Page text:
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Whole-genome sequencing--issues and recommendations

As regular readers of this blog know, I get alerts every day on genetic testing, gentics, etc. and read through those for ideas for this blog. I generally choose ones that are of interest to me and I hope to those reading Genetizen. Unfortunately, some of the alerts relate to professional publications which many of you cannot access. When this happens, I request a reprint from the corresponding author and give you as much as I can about the article..

An article titled, Research ethics and the challenge of whole-genome sequencing, an advanced online publication of Nature Reviews Genetics 18 December 2007 struck my I've-got-to-blog-about-this bone. Timothy Caulfield, one of the authors, was kind enough to send me an electronic copy of the full article. You can obtain the same yourself if you have access to a library that carries Nature Review Genetics, a subscription, or the authors e-mail address, which I will be happy to provide in response to comments on this blog. Because of copyright issues, I cannot simply post the entire article

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How to find specific blog entries

Because our organization is currently operating on no outside fundiing, we've chosen to keep our website simple. One loss, as far as I'm concerned, is the inability to search for specific blog entries using key words. I'm sorry that is the case. A search engine that is not flexible enough to find what you are looking for is worse, we believe, than nothing.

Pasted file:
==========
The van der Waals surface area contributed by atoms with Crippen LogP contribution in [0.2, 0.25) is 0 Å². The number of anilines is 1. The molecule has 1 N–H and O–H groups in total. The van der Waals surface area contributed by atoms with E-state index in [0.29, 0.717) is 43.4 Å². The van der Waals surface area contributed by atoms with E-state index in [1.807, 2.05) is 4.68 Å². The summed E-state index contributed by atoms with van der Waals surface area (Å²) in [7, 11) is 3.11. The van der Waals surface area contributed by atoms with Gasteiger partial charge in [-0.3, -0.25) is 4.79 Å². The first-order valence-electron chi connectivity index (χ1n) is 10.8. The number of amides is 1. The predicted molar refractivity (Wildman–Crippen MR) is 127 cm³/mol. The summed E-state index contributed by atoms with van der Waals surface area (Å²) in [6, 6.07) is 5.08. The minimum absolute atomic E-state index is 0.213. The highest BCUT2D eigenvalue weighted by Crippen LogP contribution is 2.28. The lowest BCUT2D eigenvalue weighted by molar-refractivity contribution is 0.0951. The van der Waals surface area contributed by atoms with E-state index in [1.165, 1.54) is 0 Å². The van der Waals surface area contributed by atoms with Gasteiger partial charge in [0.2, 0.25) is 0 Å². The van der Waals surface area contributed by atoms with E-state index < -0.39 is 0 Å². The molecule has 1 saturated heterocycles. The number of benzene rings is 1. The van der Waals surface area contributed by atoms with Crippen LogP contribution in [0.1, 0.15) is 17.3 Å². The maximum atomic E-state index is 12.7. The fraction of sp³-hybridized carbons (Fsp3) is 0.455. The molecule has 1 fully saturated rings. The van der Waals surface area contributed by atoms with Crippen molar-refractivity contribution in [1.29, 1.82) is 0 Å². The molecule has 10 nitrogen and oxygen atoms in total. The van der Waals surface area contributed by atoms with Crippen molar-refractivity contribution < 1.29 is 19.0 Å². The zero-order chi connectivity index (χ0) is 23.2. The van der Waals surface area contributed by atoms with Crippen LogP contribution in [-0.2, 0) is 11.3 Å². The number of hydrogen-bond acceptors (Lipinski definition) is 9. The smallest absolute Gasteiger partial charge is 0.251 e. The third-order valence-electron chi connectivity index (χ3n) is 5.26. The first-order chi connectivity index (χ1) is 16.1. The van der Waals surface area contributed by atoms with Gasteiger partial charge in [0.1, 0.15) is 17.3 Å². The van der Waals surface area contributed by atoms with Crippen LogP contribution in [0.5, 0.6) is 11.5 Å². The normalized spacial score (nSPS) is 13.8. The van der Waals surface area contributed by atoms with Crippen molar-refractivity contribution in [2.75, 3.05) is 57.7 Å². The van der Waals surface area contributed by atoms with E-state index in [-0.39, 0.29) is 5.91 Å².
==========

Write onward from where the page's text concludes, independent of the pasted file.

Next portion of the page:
So, here's what you do if you are interested in a particular topic: click on the linkis at the left, by subject. There was only one entry in bioweapons--the blogger quit almost immediately, so that's not on the list. However, the other general topics are. They look really weird, you say. That's true, but for some programming reason I do not understand, such topic lists look weird on a number of sites--including those written by professionals who really know their html, etc.

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Genomics lectures begin Jan 15

On January 15, the National Institutes of Health is beginning a series of lectures on Current Topics in Genome Analysis. If you do not live in striking distance of the location of the lectures (Lipsett Amphitheatre, NIH Clinical Center (Building 10), on the NIH campus in Bethesda, Maryland from 10:00 am to 11:30 am), you can get all the information you need from the website. Lectures will be available online after the live lecture is finished and DVDs will also be available. There should not be any charge for either.

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Genetics education in the genomics age

I was once lucky enough to teach genetics to an advanced placement biology class in high school and was able to teach Mendelian genetics after teaching about DNA, RNA, etc. I also had my students read Huxley's Brave New World. In the Mendel unit, they did fruit fly crosses and were to use their results to respond to Mendel's letter about the seven "inheritable units" he studied. They had to identify and name the mutation they were studying, then follow its inheritance through two generations. What mattered in the final analysis was how they interpreted their data in comparison with Mendel's predictions. Naturally, I chose mutations that didn't seem to fit predictions.

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Is genomics improving YOUR life?

The human genome has been sequenced. Genetic testing--according to media and advertisements—is available to help you determine how to live the rest of your life. The price for this information had dropped below $1000. Are we any closer to the promises of cures for debilitating diseases?

Douglas Kamerow, former US assistant surgeon general and associate editor of the British Medical Journal, in an article dated 5 January 2008, asks what have we gotten for our money?